When the head of the Kansas Republican Party had agreed to speak to the Wichita Pachyderm Club Friday about looking ahead to the general election, he wasn't expecting the party to still be lacking a candidate for Governor.
"And it doesn't look like we're going to have one anytime soon," said Jim Joice, the executive director for the Kansas Republican Party.
"But that's alright," Joice said. "That's not going to slow us down."
While the party waits to find out whether Gov. Jeff Colyer or Secretary of State Kris Kobach will be the GOP nominee, the party will instead focus on down-ballot races.
The room, filled with Republican candidates and elected officials, took Joice's cue and focused their questions on other topics. Thoseranged from his current initiatives — "for the most part it's just professionalizing the party" — to the possibility of a visit from President Trump before the election — "I would be pretty surprised if we don’t see the president."
The one question that touched on the drama between the Republican gubernatorial candidates asked whether Kobach would have a tougher time in the general election than Colyer because of Kobach being considered further to the right.
"Either of our candidates will beat both Democrats on the ballot," Joice said.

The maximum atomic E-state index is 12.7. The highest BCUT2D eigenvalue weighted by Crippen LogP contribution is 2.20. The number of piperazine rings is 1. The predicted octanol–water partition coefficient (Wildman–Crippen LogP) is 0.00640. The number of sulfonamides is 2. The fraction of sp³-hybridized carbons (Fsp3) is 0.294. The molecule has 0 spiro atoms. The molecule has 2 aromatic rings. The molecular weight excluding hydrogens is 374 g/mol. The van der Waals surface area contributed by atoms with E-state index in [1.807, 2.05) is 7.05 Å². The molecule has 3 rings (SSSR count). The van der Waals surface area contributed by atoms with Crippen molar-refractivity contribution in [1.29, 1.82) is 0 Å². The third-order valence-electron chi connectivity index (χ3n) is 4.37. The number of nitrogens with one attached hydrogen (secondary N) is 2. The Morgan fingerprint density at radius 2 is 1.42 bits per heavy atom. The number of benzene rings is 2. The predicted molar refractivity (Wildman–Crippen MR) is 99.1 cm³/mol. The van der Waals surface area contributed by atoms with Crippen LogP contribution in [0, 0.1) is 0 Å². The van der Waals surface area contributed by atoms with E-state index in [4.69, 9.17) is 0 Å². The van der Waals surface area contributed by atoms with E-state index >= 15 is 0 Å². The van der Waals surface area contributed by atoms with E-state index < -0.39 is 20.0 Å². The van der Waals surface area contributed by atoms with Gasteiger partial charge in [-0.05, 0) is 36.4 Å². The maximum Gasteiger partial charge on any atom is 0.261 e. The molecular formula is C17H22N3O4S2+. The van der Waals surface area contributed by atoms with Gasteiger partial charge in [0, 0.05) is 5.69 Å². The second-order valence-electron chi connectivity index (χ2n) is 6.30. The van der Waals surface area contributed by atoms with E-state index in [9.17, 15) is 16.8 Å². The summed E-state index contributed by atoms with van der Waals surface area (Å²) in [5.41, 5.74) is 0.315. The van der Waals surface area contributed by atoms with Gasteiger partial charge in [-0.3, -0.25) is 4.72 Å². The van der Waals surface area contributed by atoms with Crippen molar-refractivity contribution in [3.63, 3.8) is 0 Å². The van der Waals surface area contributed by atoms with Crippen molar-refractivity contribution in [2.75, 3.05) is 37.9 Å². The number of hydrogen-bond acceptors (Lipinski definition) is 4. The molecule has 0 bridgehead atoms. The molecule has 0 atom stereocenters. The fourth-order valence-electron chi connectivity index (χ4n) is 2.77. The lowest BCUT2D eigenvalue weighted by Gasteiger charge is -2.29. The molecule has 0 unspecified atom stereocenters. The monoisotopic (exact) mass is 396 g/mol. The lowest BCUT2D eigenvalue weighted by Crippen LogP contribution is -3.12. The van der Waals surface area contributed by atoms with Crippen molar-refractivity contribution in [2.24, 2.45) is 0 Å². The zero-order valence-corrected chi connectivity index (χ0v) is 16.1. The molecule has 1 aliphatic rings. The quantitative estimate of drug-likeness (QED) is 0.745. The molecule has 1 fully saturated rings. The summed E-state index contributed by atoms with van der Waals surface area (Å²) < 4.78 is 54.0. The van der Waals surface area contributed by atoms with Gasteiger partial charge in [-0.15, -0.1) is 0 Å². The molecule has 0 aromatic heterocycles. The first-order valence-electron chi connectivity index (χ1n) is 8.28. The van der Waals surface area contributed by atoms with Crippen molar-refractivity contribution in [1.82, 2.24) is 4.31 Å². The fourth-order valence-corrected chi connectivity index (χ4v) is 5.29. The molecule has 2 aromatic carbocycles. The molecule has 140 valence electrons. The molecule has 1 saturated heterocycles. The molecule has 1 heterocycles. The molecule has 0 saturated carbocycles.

When asked whether the party agrees with Kobach's plan to campaign as the presumed nominee until proven otherwise, Joice had no comment. But he disagreed with Kobach's assertion that waiting for the official nominee would hurt the party.
"We're still full steam ahead," Joice said. "It's down ballot races, and the most pressing issue for us, the national party is making sure we control the majority of congress."
Joice says the party will wait for the Secretary of State's office to declare the official Republican nominee.
"If results are challenged past that we'll take those punches as they come," Joice said.
Stephan Bisaha is an education reporter for KMUW and the Kansas News Service, a collaboration of KMUW, Kansas Public Radio, KCUR and High Plains Public Radio covering health, education and politics. Follow him on Twitter @SteveBisaha.
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